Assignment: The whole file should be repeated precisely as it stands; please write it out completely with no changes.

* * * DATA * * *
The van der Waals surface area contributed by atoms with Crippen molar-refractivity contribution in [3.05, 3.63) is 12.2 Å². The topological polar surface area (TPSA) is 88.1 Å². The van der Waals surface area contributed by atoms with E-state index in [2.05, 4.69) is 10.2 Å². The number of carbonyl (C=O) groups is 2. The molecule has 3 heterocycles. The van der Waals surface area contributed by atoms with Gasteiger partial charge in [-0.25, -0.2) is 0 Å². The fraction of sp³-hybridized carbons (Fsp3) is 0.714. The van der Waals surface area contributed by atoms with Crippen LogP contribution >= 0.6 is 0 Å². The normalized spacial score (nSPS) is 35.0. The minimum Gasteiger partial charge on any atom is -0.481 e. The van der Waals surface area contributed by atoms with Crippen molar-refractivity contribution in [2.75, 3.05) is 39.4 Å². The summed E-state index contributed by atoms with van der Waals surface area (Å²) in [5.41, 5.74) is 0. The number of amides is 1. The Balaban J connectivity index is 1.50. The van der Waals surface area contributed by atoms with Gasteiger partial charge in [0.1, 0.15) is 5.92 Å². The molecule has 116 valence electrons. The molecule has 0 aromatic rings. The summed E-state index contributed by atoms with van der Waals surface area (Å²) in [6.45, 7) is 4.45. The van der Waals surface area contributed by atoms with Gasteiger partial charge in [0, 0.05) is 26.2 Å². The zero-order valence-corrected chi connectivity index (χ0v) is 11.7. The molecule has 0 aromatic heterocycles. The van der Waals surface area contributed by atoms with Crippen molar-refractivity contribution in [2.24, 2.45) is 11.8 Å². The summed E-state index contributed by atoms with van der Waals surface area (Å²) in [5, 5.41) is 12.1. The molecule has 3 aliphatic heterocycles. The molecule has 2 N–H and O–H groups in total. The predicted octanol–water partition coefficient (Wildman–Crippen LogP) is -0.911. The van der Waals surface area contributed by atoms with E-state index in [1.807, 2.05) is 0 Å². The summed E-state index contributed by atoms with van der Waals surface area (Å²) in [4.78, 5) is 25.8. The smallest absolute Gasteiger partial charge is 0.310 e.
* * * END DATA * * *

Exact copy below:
The van der Waals surface area contributed by atoms with Crippen molar-refractivity contribution in [3.05, 3.63) is 12.2 Å². The topological polar surface area (TPSA) is 88.1 Å². The van der Waals surface area contributed by atoms with E-state index in [2.05, 4.69) is 10.2 Å². The number of carbonyl (C=O) groups is 2. The molecule has 3 heterocycles. The van der Waals surface area contributed by atoms with Gasteiger partial charge in [-0.25, -0.2) is 0 Å². The fraction of sp³-hybridized carbons (Fsp3) is 0.714. The van der Waals surface area contributed by atoms with Crippen LogP contribution >= 0.6 is 0 Å². The normalized spacial score (nSPS) is 35.0. The minimum Gasteiger partial charge on any atom is -0.481 e. The van der Waals surface area contributed by atoms with Crippen molar-refractivity contribution in [2.75, 3.05) is 39.4 Å². The summed E-state index contributed by atoms with van der Waals surface area (Å²) in [5.41, 5.74) is 0. The number of amides is 1. The Balaban J connectivity index is 1.50. The van der Waals surface area contributed by atoms with Gasteiger partial charge in [0.1, 0.15) is 5.92 Å². The molecule has 116 valence electrons. The molecule has 0 aromatic rings. The summed E-state index contributed by atoms with van der Waals surface area (Å²) in [6.45, 7) is 4.45. The van der Waals surface area contributed by atoms with Gasteiger partial charge in [0, 0.05) is 26.2 Å². The zero-order valence-corrected chi connectivity index (χ0v) is 11.7. The molecule has 0 aromatic heterocycles. The van der Waals surface area contributed by atoms with Crippen molar-refractivity contribution in [2.24, 2.45) is 11.8 Å². The summed E-state index contributed by atoms with van der Waals surface area (Å²) in [5, 5.41) is 12.1. The molecule has 3 aliphatic heterocycles. The molecule has 2 N–H and O–H groups in total. The predicted octanol–water partition coefficient (Wildman–Crippen LogP) is -0.911. The van der Waals surface area contributed by atoms with E-state index in [1.807, 2.05) is 0 Å². The summed E-state index contributed by atoms with van der Waals surface area (Å²) in [4.78, 5) is 25.8. The smallest absolute Gasteiger partial charge is 0.310 e.